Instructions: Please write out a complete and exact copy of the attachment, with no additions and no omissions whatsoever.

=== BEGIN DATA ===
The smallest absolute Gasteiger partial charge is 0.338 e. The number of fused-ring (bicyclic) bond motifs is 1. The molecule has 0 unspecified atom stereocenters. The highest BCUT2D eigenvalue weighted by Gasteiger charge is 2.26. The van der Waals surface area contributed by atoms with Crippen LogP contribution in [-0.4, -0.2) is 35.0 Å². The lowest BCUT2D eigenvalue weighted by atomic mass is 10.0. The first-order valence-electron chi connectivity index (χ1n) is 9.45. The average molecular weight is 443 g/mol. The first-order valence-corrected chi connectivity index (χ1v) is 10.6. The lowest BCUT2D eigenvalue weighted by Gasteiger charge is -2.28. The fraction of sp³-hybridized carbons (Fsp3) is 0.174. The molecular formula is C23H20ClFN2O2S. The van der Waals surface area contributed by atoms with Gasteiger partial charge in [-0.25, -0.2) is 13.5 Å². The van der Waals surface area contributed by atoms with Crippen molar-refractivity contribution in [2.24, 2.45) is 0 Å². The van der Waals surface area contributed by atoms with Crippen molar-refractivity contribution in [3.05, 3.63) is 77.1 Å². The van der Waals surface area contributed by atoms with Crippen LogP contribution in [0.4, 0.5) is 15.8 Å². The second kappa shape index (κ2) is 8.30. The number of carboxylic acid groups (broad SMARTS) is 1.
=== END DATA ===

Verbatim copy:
The smallest absolute Gasteiger partial charge is 0.338 e. The number of fused-ring (bicyclic) bond motifs is 1. The molecule has 0 unspecified atom stereocenters. The highest BCUT2D eigenvalue weighted by Gasteiger charge is 2.26. The van der Waals surface area contributed by atoms with Crippen LogP contribution in [-0.4, -0.2) is 35.0 Å². The lowest BCUT2D eigenvalue weighted by atomic mass is 10.0. The first-order valence-electron chi connectivity index (χ1n) is 9.45. The average molecular weight is 443 g/mol. The first-order valence-corrected chi connectivity index (χ1v) is 10.6. The lowest BCUT2D eigenvalue weighted by Gasteiger charge is -2.28. The fraction of sp³-hybridized carbons (Fsp3) is 0.174. The molecular formula is C23H20ClFN2O2S. The van der Waals surface area contributed by atoms with Gasteiger partial charge in [-0.25, -0.2) is 13.5 Å². The van der Waals surface area contributed by atoms with Crippen molar-refractivity contribution in [2.24, 2.45) is 0 Å². The van der Waals surface area contributed by atoms with Crippen molar-refractivity contribution in [3.05, 3.63) is 77.1 Å². The van der Waals surface area contributed by atoms with Crippen LogP contribution in [0.4, 0.5) is 15.8 Å². The second kappa shape index (κ2) is 8.30. The number of carboxylic acid groups (broad SMARTS) is 1.